Last weekend the Kunming International Situationist Society (KISS) organized the second edition of the KISS microfest, a practice in psychogeography or dérive.
What and who is KISS?
KISS was founded in early 2019 by curator and artist Luofei, researcher Sean Duffy and myself. It started with an initial interest in rereading Situationist theory in a Chinese context. We aim to examine this neo-Marxist theory in the (supposedly) Marxist setting of Chinese society. A society that is at the same time increasingly capitalist and consumerist. We started with informal gatherings. We would discuss the Situanionist International, review books, and ultimately went on long dérives around the city.
In June 2019 we organized the first Microfest, more or less on request of the art community in Kunming who were curious about our exploits. During this first public event, we introduced Situationist concepts, screened a film, staged an artist talk by Luofei and a performance by Ignat Kormiltsev with self-made electronic music instruments . The society consists of international and Chinese participants, making it an important part of my goal to create cultural international exchange.
Was the first Microfest fairly theoretical with a fairly passive audience, the second on was all about practice. We asked everyone who attended to get involved, and as such there were no spectators, only participants. What follows is a report of the event.
KISS II Microfest
On Saturday, December 5 at 6pm, about 15 people gather in the cozy event space of Wheatfield Bookstore. Before everyone arrives we have moved the furniture around and placed various musical instruments around the room. Participants are asked to use these in the music performance later in the evening.
We start with an introduction of the concept of psychogeography. Sean Duffy talks about its meaning in Situationism, but also in contemporary society:
To seek a more authentic experience of surroundings that is absent of technological filters and machines and that undermines the logic and structure of our built environments.
Sean mentions Henri Lefebvre (1901-1991) who established the concept of ‘the right to the city’:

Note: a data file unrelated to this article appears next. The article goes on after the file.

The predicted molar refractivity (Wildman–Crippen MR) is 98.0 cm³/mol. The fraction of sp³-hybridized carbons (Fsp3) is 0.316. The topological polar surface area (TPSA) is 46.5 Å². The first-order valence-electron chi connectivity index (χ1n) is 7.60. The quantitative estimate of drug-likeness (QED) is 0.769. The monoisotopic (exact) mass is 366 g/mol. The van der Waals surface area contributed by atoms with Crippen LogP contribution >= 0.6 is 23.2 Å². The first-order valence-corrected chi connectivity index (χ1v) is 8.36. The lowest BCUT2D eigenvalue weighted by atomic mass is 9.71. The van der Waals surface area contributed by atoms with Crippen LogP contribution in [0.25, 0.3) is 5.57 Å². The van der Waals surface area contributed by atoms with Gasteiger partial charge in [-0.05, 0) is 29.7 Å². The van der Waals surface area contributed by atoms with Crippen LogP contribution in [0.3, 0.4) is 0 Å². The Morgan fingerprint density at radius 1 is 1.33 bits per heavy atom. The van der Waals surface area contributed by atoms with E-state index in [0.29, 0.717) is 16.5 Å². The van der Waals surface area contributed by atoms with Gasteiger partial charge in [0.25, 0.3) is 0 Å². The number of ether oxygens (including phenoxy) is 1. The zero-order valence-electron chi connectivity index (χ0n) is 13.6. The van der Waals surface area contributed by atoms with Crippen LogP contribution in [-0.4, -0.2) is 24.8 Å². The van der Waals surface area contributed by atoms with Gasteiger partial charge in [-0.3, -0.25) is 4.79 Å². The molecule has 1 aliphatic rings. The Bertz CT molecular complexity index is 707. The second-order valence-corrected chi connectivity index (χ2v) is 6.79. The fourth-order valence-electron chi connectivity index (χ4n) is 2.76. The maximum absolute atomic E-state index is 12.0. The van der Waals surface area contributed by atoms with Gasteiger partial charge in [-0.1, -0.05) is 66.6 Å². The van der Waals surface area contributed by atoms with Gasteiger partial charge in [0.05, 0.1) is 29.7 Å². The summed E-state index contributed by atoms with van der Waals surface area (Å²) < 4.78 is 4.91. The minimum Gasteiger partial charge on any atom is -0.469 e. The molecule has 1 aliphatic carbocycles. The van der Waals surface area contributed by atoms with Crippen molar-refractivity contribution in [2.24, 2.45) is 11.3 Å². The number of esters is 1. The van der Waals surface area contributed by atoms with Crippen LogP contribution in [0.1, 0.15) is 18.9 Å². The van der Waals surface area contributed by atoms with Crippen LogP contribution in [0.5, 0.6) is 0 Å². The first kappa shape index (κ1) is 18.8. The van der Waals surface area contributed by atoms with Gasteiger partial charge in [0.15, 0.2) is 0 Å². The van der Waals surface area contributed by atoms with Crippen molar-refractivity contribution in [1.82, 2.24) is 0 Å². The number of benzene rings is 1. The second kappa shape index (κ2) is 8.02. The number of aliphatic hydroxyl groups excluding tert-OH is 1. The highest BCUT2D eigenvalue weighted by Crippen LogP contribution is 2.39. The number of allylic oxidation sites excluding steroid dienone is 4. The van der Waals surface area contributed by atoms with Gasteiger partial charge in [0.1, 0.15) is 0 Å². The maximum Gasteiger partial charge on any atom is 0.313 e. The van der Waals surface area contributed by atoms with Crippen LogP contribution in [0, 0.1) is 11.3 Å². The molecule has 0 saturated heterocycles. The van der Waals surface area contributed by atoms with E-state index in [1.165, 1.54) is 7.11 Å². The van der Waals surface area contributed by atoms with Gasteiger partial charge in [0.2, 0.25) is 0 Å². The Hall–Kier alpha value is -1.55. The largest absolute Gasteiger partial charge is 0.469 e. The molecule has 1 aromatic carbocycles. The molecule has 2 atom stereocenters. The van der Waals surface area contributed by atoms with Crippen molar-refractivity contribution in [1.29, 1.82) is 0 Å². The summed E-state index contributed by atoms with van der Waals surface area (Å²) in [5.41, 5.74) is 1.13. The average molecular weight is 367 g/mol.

The poetry of everyday life vs a mediocre, entertainment and consumption-based lifestyle
Instructions for our psychogeography practice today come from Guy Debord (1931-1994), founder of the Situationist International and author of the Theory of the Dérive:
In a dérive one or more persons during a certain period drop their relations, their work and leisure activities, and all their other usual motives for movement and action, and let themselves be drawn by the attractions of the terrain and the encounters they find there.
After this introduction we move on to the actual practice. We have opted to use the Oblique Strategies for our psychogeography.
Oblique Strategies (subtitled Over One Hundred Worthwhile Dilemmas) is a card-based method for promoting creativity jointly created by musician/artist Brian Eno and multimedia artist Peter Schmidt, first published in 1975. Each card offers a challenging constraint intended to help artists (particularly musicians) break creative blocks by encouraging lateral thinking.
We ask all participants to drop their mobile phone in a box and three groups go on their way, each carrying a set of the Oblique Strategies cards.
Upon returning, we have a brief discussion about our experiences. After, several artists do individual performances. Finally, we finish the event with a sound performance. Again, we use the Oblique Strategies as a guideline. Here is a video with an impression of the event: